For the second time since its opening in September, CSU’s Edna
Rizley Griffin Concert Hall sold out Friday night, with all 567
tickets to the Juilliard String Quartet’s performance gone before
the concert’s 7:30 p.m. start.
The packed house was an exciting relief to Alana Minor, director
of marketing and publicity for the Department of Music, Theatre and
Dance. On Wednesday, she said it did not seem likely that the
tickets would sell out. But by Friday night, would-be audience
members had to wait in line, hoping to get a last-minute ticket.
One man, dismayed to find that no tickets were left, tried to buy
them from more fortunate seat-holders. Some determined listeners
stood at the back of the hall throughout the performance.
Coordinators were nervous about the string quartet’s reception
in Fort Collins, Minor said.
“We knew it would be harder to sell out the Juilliard event,”
Minor said. “It was a completely different thing – you’re selling a
Juilliard is a prestigious performing arts university, and its
string quartet is world-renowned. The highly selective quartet was
established in 1946 and has had only 11 members in nearly 60 years,
said violinist Ronald Copes.
The group is currently comprised of Copes and Joel Smirnoff on
violin, Samuel Rhodes on viola, and Joel Krosnick on cello. The
group performed Haydn’s Quartet in D major, Op. 76, no. 5, Bartok’s
Quartet No. 3 and Beethoven’s Quartet in E minor, Op. 59, no. 2.
The quartet received a standing ovation and played an encore by
When they are not touring, the group members practice five days
a week, Copes said. On the road, they rehearse pieces about a week
in advance to refresh their memories, as well as rehearsing prior
to every performance.
Their dedication paid off, according to the audience.
“I thought it was amazing how precise they were, and how
coordinated they were,” said Rita Howard, a home-schooled
seventh-grade violinist who has been playing since age 6.
Jonathan Asbury, a 10th-grader at Ridgeview Classical School who
plays the viola, agreed.
“(The music) was exceptionally clean and pure. They had amazing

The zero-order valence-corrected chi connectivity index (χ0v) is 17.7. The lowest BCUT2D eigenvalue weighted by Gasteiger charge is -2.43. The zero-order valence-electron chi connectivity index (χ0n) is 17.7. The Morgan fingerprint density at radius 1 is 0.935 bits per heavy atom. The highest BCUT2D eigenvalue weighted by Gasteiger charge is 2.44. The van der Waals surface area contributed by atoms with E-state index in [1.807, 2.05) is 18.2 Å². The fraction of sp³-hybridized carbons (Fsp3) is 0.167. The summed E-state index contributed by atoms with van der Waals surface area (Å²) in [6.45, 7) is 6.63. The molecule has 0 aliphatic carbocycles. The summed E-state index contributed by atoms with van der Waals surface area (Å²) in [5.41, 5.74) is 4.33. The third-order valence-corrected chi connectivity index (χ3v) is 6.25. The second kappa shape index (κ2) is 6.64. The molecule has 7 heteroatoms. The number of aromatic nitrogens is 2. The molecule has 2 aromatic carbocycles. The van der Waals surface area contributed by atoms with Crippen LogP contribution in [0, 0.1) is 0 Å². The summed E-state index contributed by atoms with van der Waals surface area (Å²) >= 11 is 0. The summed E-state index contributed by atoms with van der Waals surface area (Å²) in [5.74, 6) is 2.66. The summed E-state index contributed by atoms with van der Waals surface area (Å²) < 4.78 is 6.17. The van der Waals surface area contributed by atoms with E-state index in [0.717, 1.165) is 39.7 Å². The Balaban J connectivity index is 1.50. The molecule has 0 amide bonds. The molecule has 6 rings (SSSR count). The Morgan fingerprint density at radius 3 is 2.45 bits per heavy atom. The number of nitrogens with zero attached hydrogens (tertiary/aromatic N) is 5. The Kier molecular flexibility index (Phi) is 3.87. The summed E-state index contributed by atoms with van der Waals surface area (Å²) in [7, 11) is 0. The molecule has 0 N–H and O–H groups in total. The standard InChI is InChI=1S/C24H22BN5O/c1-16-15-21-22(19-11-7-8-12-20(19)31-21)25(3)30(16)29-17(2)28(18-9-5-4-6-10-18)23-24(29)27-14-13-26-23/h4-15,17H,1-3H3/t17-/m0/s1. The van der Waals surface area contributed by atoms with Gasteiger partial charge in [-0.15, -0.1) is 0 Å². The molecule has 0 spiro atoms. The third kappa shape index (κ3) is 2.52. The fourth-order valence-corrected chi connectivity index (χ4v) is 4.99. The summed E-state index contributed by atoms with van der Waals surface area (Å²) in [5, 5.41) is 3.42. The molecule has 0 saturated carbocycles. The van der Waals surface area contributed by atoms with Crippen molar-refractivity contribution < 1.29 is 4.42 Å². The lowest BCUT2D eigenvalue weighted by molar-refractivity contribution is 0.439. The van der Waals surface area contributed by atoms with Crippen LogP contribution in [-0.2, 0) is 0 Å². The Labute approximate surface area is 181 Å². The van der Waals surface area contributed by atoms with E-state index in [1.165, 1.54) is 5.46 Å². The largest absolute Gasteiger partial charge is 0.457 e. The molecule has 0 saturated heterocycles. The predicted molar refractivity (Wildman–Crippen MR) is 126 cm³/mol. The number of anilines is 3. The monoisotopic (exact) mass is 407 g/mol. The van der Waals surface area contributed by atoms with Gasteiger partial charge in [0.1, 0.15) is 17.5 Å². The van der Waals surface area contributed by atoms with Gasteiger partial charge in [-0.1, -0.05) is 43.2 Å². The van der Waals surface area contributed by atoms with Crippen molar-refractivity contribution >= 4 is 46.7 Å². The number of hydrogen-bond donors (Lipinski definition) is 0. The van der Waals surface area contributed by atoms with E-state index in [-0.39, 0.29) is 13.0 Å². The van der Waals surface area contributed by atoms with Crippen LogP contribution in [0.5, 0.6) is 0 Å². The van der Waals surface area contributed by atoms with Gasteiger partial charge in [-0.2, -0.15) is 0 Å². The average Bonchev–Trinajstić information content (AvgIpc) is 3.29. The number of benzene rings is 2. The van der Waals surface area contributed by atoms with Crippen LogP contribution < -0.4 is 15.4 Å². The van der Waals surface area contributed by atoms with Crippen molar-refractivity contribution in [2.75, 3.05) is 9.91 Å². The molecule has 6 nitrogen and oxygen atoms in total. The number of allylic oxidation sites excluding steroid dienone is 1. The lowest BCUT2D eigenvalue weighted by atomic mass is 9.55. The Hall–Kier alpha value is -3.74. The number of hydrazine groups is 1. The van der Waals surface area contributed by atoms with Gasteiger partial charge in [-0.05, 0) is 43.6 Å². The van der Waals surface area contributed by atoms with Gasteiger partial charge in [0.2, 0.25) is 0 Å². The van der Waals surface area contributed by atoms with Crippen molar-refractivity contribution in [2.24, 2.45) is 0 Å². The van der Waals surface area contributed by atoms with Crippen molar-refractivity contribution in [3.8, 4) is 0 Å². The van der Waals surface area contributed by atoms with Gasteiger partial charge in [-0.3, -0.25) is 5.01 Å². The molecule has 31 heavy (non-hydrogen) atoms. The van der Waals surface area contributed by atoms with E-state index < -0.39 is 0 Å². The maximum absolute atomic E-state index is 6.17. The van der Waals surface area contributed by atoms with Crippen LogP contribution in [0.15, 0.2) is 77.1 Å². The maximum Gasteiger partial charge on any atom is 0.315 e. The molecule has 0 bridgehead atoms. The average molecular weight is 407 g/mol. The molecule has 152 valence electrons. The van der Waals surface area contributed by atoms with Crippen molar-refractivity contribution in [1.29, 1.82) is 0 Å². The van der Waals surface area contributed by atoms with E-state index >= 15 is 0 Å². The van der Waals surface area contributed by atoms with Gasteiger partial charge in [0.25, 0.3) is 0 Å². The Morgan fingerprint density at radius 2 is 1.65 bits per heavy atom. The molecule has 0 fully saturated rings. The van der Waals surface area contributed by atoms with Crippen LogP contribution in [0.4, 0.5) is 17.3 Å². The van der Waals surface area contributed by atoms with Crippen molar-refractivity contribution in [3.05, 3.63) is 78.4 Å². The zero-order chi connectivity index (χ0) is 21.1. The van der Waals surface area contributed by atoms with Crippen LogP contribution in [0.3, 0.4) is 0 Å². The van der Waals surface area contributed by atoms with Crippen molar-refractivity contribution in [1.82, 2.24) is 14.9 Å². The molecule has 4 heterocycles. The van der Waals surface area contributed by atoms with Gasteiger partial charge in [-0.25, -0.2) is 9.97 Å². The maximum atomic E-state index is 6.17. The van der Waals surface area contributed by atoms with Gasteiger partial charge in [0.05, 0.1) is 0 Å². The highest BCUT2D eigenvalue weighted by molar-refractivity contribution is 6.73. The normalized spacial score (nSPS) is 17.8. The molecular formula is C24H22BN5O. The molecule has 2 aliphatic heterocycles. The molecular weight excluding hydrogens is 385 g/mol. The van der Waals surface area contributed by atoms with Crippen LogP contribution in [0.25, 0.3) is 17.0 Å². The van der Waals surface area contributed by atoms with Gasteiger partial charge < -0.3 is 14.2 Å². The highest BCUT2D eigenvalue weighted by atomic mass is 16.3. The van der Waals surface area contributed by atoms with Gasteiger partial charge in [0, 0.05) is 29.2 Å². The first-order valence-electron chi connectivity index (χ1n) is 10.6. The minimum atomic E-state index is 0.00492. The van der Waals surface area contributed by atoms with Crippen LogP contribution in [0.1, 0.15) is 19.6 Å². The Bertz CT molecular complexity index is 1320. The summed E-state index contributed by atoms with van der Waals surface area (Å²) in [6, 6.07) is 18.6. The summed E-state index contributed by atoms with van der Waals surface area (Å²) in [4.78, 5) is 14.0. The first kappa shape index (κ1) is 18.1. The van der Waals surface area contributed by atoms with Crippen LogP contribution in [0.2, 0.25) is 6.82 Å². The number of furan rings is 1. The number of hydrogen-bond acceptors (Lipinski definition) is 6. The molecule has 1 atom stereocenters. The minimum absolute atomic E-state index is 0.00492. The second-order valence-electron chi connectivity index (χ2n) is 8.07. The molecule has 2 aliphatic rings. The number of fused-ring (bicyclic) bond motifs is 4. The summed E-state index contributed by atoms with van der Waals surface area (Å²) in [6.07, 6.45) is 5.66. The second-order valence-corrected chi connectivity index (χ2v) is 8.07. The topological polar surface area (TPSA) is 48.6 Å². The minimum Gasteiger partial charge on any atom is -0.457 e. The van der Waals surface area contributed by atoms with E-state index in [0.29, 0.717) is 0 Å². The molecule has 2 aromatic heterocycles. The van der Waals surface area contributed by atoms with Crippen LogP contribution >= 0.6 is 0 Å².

unity,” Asbury said. “I’m amazed they came to Fort Collins.”
The new concert hall was a significant factor in bringing the
quartet to CSU, said Michael Thaut, director of the School of the
“We did not have a venue before on campus to hold something of
this quality,” he said. “It’s one of the best string quartets in
the world. It’s a big honor and a reflection on our School of the
A generous anonymous donor sponsored the quartet’s performance,
Minor said she was very pleased by the campus and community
turnout for the event, as it will encourage contributions in the
future by letting potential donors know that such events are
appreciated and attended.
“It’s inspiring to know that the campus and the community
supported this standard of classical music,” Minor said. She said
the majority of the tickets were sold to community members,
although college students did attend the event.
“Ten dollars was a little harder to come up with (for college
students) but we had to charge that, because it’s the Juilliard
String Quartet,” Minor said.
The $10 ticket price did not deter Tania Valdez, a sophomore
psychology major who waited patiently in line at the box office,
hoping to get a ticket. Then, when the tickets sold out, Valdez
stood in the back of the concert hall.
Valdez, who is in a string quartet at CSU, decided to come to
the concert because of the group’s prestigious reputation.
“I just know that they’re all faculty from Juilliard, so it’s
definitely worth hearing,” she said.
Julia Shimizu, a senior biology major, and Lanijo Kircher, a
senior studying zoology and music, also attended the concert and
said they were impressed by the quality of music played. Shimizu
and Kircher, who both play string instruments, decided to take
advantage of the well-known quartet’s presence in town.
“It’s not often that you have the Juilliard Quartet come to
Colorado, come to Fort Collins,” Shimizu said.
Copes said the Griffin Concert Hall was “a wonderful hall.”
Joel Smirnoff, the group’s principal violinist, said quartet or
chamber music, as it is often called, is actually designed for
smaller audiences, such as the approximately 500 people in
attendance Friday night.
“Chamber music is meant to be an intimate expression,” Smirnoff
said. “It’s nice to get back to what it’s really supposed to